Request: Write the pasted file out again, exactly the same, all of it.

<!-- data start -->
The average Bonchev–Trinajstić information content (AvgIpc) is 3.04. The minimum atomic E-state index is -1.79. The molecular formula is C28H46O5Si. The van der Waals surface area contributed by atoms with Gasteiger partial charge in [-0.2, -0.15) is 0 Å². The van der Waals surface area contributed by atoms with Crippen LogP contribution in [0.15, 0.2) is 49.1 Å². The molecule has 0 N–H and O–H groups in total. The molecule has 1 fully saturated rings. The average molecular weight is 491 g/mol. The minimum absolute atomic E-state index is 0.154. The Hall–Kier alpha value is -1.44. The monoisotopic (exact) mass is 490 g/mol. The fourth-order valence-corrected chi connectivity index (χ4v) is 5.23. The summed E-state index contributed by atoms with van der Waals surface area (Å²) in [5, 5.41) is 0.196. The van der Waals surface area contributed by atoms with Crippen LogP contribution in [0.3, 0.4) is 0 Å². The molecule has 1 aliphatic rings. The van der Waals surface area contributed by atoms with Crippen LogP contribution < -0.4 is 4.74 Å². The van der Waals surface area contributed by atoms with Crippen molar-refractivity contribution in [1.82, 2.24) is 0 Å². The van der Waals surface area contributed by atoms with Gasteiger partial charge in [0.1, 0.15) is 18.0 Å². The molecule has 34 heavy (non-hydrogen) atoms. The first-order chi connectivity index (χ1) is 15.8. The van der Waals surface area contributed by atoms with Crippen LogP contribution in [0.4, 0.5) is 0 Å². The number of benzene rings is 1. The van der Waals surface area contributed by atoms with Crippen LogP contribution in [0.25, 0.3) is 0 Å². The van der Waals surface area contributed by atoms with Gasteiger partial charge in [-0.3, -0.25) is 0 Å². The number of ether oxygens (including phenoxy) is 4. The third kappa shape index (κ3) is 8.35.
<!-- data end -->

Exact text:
The average Bonchev–Trinajstić information content (AvgIpc) is 3.04. The minimum atomic E-state index is -1.79. The molecular formula is C28H46O5Si. The van der Waals surface area contributed by atoms with Gasteiger partial charge in [-0.2, -0.15) is 0 Å². The van der Waals surface area contributed by atoms with Crippen LogP contribution in [0.15, 0.2) is 49.1 Å². The molecule has 0 N–H and O–H groups in total. The molecule has 1 fully saturated rings. The average molecular weight is 491 g/mol. The minimum absolute atomic E-state index is 0.154. The Hall–Kier alpha value is -1.44. The monoisotopic (exact) mass is 490 g/mol. The fourth-order valence-corrected chi connectivity index (χ4v) is 5.23. The summed E-state index contributed by atoms with van der Waals surface area (Å²) in [5, 5.41) is 0.196. The van der Waals surface area contributed by atoms with Crippen LogP contribution in [0.3, 0.4) is 0 Å². The molecule has 1 aliphatic rings. The van der Waals surface area contributed by atoms with Crippen LogP contribution < -0.4 is 4.74 Å². The van der Waals surface area contributed by atoms with Crippen molar-refractivity contribution in [1.82, 2.24) is 0 Å². The van der Waals surface area contributed by atoms with Gasteiger partial charge in [0.1, 0.15) is 18.0 Å². The molecule has 34 heavy (non-hydrogen) atoms. The first-order chi connectivity index (χ1) is 15.8. The van der Waals surface area contributed by atoms with Crippen LogP contribution in [0.4, 0.5) is 0 Å². The number of benzene rings is 1. The van der Waals surface area contributed by atoms with Crippen LogP contribution in [0.25, 0.3) is 0 Å². The van der Waals surface area contributed by atoms with Gasteiger partial charge in [-0.3, -0.25) is 0 Å². The number of ether oxygens (including phenoxy) is 4. The third kappa shape index (κ3) is 8.35.